Explore the timeline to learn how Washington’s cabinet worked through the neutrality crisis with compromise, civic disagreement, and civic friendship. As you read the information, think about what qualities of character, virtues, or values make a good citizen or leader.

Media Gallery Image Quote Text Video
1789, April 30

President Washington is Inaugurated

President Washington was inaugurated on the balcony of Federal Hall in New York City after being unanimously elected.

Read More
1789, September 11

Alexander Hamilton is Confirmed by the Senate

A former military aide and a renowned financier, Hamilton was appointed the first Secretary of the Treasury, serving from 1789-1795.

Read More
1789, September 12

Henry Knox is Confirmed by the Senate

Knox served as a senior general of the Continental Army and directed the artillery during the American Revolution. He was close to Washington and served as Secretary of War from 1789 to 1794. 

Read More
1790, February 2

Edmund Randolph is Confirmed by the Senate

Randolph attended the Constitutional Convention and was one of the nation’s leading attorneys and politicians. He served Washington as the first Attorney General and the second Secretary of State.

Read More
1790, March 22

Thomas Jefferson is Confirmed by the Senate

Jefferson’s experience as an ambassador to France led to his position as the first Secretary of State. He served President Washington between 1790-1793.

Read More
1793, April 8

Citizen Genet Arrives in South Carolina from France

Genet arrived in Charleston to promote French interests to the U.S. government. He also arranged for four privateers to raid British shipping boats off of the American coast.

Read More
1793, April 18

Question I. Shall a proclamation issue for the purpose of preventing interferences of the Citizens of the United States in the War between France & Great Britain & etc.? Shall it contain a declaration of Neutrality or not? What shall it contain? Question II. Shall a Minister from the Republic of France be received? Question III. If received shall it be absolutely or with qualifications; and if with qualifications, of what kind... ”

Washington often sent a list of questions to cabinet members and used the questions as the agenda for meetings.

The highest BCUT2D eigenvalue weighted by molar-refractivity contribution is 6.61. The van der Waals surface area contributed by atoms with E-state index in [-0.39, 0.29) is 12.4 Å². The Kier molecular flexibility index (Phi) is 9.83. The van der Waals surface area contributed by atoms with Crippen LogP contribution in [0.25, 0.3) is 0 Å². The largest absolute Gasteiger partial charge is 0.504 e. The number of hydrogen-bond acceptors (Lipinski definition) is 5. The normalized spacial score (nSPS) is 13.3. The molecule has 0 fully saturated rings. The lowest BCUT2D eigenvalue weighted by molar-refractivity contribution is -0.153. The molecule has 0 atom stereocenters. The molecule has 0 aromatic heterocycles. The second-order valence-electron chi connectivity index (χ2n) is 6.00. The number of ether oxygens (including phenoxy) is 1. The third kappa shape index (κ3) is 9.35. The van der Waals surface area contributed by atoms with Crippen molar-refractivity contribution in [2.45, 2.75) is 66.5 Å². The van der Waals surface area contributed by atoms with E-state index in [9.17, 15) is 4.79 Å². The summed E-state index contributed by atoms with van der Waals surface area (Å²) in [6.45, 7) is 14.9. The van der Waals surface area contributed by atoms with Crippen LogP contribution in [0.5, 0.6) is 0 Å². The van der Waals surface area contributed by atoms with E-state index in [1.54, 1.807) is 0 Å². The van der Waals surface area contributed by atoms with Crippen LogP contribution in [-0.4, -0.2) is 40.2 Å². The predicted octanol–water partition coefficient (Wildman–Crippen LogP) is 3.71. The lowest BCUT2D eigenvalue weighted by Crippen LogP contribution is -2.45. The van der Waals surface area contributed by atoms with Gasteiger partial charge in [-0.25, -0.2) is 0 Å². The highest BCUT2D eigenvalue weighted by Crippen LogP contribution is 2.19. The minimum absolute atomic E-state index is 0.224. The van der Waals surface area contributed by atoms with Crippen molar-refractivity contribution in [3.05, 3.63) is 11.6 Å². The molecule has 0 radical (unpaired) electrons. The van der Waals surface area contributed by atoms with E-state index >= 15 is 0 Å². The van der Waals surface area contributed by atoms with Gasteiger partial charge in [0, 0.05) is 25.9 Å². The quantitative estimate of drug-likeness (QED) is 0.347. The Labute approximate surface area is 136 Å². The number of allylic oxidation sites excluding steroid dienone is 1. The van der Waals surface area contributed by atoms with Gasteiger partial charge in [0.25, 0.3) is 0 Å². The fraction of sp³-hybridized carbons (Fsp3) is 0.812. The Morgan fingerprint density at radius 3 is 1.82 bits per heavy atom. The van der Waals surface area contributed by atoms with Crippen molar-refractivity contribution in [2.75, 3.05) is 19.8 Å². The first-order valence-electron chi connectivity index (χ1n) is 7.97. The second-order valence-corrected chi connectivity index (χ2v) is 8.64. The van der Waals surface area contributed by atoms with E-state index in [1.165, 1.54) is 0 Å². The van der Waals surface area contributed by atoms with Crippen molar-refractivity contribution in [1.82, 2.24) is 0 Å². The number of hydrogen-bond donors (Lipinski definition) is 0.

1793, April 19

President Washington Meets with Cabinet

The four cabinet members met with President Washington and answered the first two to three questions from the list. After heated discussions and strong differences of opinion, all decisions were unanimous: the president would agree to receive the representative from France.

Read More
1793, April 22

Washington Issues Proclamation of Neutrality

Washington issued the Proclamation of Neutrality to declare that the nation would be neutral in the conflict between France and Great Britain. It threatened legal proceedings against any American providing assistance to either country at war.

Read More
1794, March 13

Senate Passes the Neutrality Act

John Adams broke the tie. 

Read More
1794, June 2

House of Representatives Passes the Neutrality Act

Congress passed the Neutrality Act in 1794, which gave the President’s policy the force of law. The Act marked an acknowledgement that foreign policy was mostly in the hands of the executive branch.

Read More
Loading Timeline

Personal Reflection

Do all of your friends agree with you about everything?

Do they give you advice when you need it? Do they give you advice when you don’t?

Have you ever changed your mind based something your friends have said?

Think About the Big Picture

How did Washington’s cabinet work through the neutrality crisis with compromise, civic disagreement, and civic friendship?

Why are civil disagreements and toleration of differing views important?

Buy Tickets Activities Calendar Shop Restaurant Give Membership
Estate Hours

9 a.m. to 5 p.m.

iconDirections & Parking
buy tickets online & save